066_G18_InFocus_Zambia

Global_18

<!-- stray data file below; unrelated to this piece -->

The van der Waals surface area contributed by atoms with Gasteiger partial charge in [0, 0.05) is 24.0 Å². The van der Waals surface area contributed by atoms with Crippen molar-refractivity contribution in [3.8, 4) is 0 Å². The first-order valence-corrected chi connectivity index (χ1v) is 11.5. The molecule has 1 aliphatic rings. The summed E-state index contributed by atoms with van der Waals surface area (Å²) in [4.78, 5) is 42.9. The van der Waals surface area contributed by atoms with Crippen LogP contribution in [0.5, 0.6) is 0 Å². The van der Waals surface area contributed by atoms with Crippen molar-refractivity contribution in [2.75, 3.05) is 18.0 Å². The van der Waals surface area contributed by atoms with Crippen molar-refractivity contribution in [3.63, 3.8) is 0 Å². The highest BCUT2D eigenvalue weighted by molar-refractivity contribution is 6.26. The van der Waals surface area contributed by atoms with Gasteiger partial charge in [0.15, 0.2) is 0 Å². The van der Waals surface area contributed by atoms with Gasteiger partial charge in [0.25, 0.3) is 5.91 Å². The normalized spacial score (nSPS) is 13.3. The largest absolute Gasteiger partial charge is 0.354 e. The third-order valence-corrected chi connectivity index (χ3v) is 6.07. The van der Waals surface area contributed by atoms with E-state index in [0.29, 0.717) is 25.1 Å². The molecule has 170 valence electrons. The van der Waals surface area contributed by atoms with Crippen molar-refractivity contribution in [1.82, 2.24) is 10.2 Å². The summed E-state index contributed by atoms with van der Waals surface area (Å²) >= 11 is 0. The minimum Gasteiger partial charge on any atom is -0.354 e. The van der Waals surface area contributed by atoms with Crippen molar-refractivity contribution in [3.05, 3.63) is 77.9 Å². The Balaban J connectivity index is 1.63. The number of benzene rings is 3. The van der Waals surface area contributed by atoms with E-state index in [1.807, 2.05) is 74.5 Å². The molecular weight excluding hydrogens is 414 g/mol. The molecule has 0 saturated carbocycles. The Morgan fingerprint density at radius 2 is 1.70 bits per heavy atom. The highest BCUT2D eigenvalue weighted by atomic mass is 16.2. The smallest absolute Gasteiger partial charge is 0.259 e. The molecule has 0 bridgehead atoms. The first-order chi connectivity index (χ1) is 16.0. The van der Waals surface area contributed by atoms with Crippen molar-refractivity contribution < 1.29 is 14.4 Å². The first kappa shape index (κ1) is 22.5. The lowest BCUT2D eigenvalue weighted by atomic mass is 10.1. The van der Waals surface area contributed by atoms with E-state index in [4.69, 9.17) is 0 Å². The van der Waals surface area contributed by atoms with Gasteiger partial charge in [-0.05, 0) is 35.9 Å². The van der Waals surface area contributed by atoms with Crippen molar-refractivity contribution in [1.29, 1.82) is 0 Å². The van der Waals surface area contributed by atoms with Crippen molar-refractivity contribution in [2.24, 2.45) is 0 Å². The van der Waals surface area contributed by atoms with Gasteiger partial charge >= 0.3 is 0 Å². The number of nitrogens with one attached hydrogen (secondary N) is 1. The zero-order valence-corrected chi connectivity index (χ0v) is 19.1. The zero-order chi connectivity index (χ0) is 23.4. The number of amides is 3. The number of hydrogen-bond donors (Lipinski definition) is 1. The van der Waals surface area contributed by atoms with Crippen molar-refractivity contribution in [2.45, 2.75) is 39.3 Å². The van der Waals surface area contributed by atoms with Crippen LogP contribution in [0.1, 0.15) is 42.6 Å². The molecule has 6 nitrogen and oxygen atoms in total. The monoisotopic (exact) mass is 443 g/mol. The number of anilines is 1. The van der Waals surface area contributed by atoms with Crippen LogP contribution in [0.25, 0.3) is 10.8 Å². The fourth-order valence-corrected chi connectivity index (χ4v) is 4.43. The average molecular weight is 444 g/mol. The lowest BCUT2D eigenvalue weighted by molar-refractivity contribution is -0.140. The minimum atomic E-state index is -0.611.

In Focus Zambia Market in the city of Livingstone where locals buy and sell food, clothes and household goods his appreciation for their care of the girl. In most cases, the bride is taken to the groom’s village the night before the wedding; large quantities of food are cooked and a vast amount of beer is brewed. Celebrations, including music and dancing, can last for three days before elders instruct the newly-weds about the sanctity of marriage and the bride moves into her new home. Here, she is not allowed to cook until her new in-laws have presented her with pots and pans. When the celebrations reach their crescendo, the chief points his sword in all directions to imply that his people cannot be conquered by anyone except God But the full magnificence of the country’s cultural heritage is contained in the array of annual festivals that take place in various parts of the nation. These festivals draw large crowds and many urbanites make the annual pilgrimage to their home areas to participate. One of the most outstanding festivals is the Kuomboka, which is held towards the end of the rainy season, usually between February and May. The Lozi people of the upper Zambezi flood valley make a traditional journey to higher ground to escape the floods. They pack canoes with all their belongings and, led by the chief and his family in a barge rowed by peddlers in colourful costumes, make their way to higher ground accompanied by traditional songs and dances. Then there is the Mutomboko, which celebrates the victories of Chief Mwata Kazembe, who moved his entire kingdom from what is now Congo to Zambia around 100 years ago. According to legend, this came about when Chief Mwata Yamva ordered a tower to be built to the sky so that he could bring the sun and moon to his people. The tower collapsed, killing and terrifying the people. Kazembe then took charge and led his people into the east, conquering all the tribes that were encountered on the way. The ceremonies last two days and involve long recounting of heroic tales. Offerings are made to the gods as well as the chief who, smeared in white powder, goes to pay homage to ancestral spirits before he is carried back to his palace. When the celebrations reach their crescendo, the chief points his sword in all directions to imply that his people cannot be conquered by anyone except God. The costumes of brightly coloured material hark back to a time when the Portuguese explorers presented gifts of cloth to an ancient chief of the people. Perhaps the most breathtaking initiation ceremony is the Likumbi Lya Mize, held every August. Boys between the ages of eight and ten are required to perform special rituals as they are given moral and practical lessons by elders. Masqueraders in a variety of masks and costumes enact scenes from history and invoke spirits both evil and benign. The four-day festival is also an excuse to set up large, dense markets where outstanding craftwork, food and drinks are on sale. It all comes to a thunderous end with a royal parade by the chiefs. These are just some of the score or so of major festivals that take place every year in Zambia. Although urban culture may seem to be in the ascendency, the traditional core is still very much alive and well. 66 l www.global -br ief ing.org second quar ter 2014 global 


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